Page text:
Like death by a thousand cuts, Inyo Supervisors seem willing to let DWP have a few inches here, a few inches there, and so the water and the power goes and goes.
Why do Inyo Supervisors try so hard to support DWP’s version of reality? Some of them demonstrated this once more at their meeting Tuesday. They danced around the obvious – DWP needs to provide more water for mitigation measures to which they agreed 14 years ago. Perhaps their own fear to get in DWP’s face keeps them in polite submission.
Supervisor Bev Brown at least showed the fortitude to discuss the insult of the absence of LA elected and appointed officials at Standing Committee meetings. Their officials don’t have time for the colonies. Make them obey the Long Term Water Agreement.
Here’s a message for the folks who comment on our website. For those who want us to post their comments about Mr. Lupe Almaguer, who is accused of sexual abuse of children in his day care center, we mostly don’t know who you are and if what you say is true. In a criminal case, misinformation can give wrong views to prospective jurors. If you want to call us and talk to us about what you know, we’ll happily talk to you and research your information.
One more message to our website talkers. We found The Washington Post’s policy for website comments. Here it is:
For those of you out there now scowling and whining that we won’t let you express yourself, think of this – you can comment on what is on your mind. Just lose the hate, resentment, air of superiority and vulgarity. Then, you’re in!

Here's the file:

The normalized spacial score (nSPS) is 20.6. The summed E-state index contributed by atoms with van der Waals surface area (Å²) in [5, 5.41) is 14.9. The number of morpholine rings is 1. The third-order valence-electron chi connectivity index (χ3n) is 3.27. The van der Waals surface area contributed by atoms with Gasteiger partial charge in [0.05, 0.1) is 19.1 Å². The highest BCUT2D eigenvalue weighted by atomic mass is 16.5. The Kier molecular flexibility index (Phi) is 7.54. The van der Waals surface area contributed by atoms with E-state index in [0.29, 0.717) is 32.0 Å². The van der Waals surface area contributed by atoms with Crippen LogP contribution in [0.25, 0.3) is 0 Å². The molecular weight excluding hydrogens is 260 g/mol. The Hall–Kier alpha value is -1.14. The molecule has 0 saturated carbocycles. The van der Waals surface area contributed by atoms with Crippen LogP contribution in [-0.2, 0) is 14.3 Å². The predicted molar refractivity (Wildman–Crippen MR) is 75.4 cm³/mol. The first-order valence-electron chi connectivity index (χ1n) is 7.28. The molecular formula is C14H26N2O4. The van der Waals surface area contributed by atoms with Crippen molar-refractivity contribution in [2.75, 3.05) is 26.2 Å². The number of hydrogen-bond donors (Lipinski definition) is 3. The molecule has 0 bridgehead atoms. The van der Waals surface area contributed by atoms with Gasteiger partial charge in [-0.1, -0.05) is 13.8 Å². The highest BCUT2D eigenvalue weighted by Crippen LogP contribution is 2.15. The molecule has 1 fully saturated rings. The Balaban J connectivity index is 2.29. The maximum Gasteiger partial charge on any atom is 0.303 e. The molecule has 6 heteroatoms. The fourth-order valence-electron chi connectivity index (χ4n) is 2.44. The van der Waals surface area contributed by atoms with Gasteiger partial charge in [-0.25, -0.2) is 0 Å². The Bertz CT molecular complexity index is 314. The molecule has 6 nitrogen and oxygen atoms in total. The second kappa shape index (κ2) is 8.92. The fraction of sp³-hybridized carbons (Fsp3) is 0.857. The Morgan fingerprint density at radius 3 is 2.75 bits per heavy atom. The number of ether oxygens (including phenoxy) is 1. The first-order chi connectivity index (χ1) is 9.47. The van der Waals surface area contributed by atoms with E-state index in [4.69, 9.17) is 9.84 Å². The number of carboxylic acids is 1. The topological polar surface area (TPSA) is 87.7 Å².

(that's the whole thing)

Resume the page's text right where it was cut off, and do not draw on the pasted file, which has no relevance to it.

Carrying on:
In search of morning coffee and a newspaper, I chatted with a local clerk today about the election. About the statewide propositions she said, “You have to be a lawyer to understand them.” Point well made. The propositions make people feel manipulated and out of the loop. TV ads on them frequently turn out to be deceptive lies by the special interests at work. We’ll give the propositions our best shot in coming days.
Have we fallen through the looking glass or does this seem oxymoronic? The U.S Chamber supports outsourcing to China? What??!! Aren’t they supposed to be boosters of the U.S. economy? I guess not. Apparently the mega organization only focuses on corporation bottom lines.
We’ve had enough of that. This week news came out that two of our Supreme Court Justices, Antonin Scalia and Clarence Thomas, attended an exclusive, invitation only event in Palm Springs hosted by the Koch Brothers, the billionaires who like to pay for political movements to make sure government does not impede their quest for cash. Of course, they did vote that corporations can contribute as much as they want to election campaigns – in secret!! Apparently several of them feel corporations should run the country. Not nice.
We did read that a bill called the DISCLOSE Act was revived on the U.S. Senate Floor. Congress had passed this bill which would require corporations to disclose which political ads they have funded. Fair enough. The Senate blocked it, but it’s back on the table.
Closer to home in California the State Bar Association has 130 prosecutors under the microscope. A special report from the University of Santa Clara School of Law cited 130 prosecutors for misconduct but said California rarely disciplines prosecutors. This special report found most prosecutors have performed fairly but some use “small technical matters and unfair and deceptive tactics to win cases.” Bad boys and girls.
With that, this is Benett Kessler signing off for Bureaucrat Beat where we await your word on our lives in the Eastern Sierra and beyond.